Outlier detection is the natural step after classification and the analysis of the dataset structure. In Astronomy, outlier detection algorithms were applied to various datasets, including galaxy and stellar spectra, galaxy images, astronomical light-curves such as variable stars, radio images, and more (Meusinger et al. 2012; Protopapas et al. 2006; Fustes et al. 2013; Nun et al. 2016; Agnello 2017; Baron & Poznanski 2017; Solarz et al. 2017; Hocking et al. 2018; Reis et al. 2018a; Segal et al. 2018; Giles & Walkowicz 2019). There are various types of outliers we expect to find in our datasets. Outliers can be objects that were not intended to be in our datasets, such as a quasar in a sample of stars, or various observational or pipeline errors. Such outliers are not scientifically interesting, but we wish to detect them and remove them from our samples. Outliers can be extreme objects drawn from the tail of well-characterized distributions, such as the most massive supermassive black hole or the most luminous supernova. Such objects are interesting because they allow us to test our models, which were built to describe the bulk of the population, in extreme regimes, and by studying them, we can learn more about the bulk of the population. The most interesting types of the outliers are the "unknown unknowns" (Baron & Poznanski 2017), objects we did not know we should be looking for, and may be completely new objects which offer the opportunity to unveil new physics. Furthermore, in Astronomy, outliers can actually be very common phenomena, that occur on time-scales much shorter than other time scales of the system. For example, if every galaxy in the universe becomes green for 100 years, while in the rest of the time it evolves on a time scale of hundereds of million of years with its "regular" blue or red color, the probability of detecting a galaxy in its "green phase" using surveys such as the SDSS is close to zero. Therefore, although this "green phase" occurs in every galaxy and might be a fundamental phase in galaxy evolution, green galaxies will appear as outliers in our datasets.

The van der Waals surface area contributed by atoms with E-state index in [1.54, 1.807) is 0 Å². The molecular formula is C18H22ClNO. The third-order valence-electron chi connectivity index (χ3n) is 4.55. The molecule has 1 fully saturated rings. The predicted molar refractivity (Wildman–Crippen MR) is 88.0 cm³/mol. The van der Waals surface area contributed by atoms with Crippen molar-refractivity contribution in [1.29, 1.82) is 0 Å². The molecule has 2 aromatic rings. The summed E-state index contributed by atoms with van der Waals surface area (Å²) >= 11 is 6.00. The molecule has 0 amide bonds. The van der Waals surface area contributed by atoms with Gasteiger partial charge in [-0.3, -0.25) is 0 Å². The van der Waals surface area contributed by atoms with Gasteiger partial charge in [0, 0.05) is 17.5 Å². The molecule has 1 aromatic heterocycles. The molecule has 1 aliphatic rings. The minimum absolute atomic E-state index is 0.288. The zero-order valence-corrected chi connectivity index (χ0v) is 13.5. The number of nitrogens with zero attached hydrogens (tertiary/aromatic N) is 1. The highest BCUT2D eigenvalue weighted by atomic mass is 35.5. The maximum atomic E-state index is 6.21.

Unknown unknowns are usually detected serendipitously, when experts visually inspect their datasets, and discover an object that does not follow the accepted paradigm. Manual inspection becomes impractical in the big data era, where surveys provide millions of observations of a particular class of objects. Indeed, the vast majority of observations are no longer inspected by humans. To facilitate new discoveries, we must develop and use off-the-shelf algorithms to perform anomaly detection (see discussion by Norris 2017a, b). Outlier detection is in some sense the ultimate unsupervised learning task, since we cannot define what we are looking for. Therefore, outlier detection algorithms must be as generic as possible, but at the same time they must be optimized to learn the characteristics of the dataset at hand, since outliers are defined as being different, in some sense, from the bulk of the population.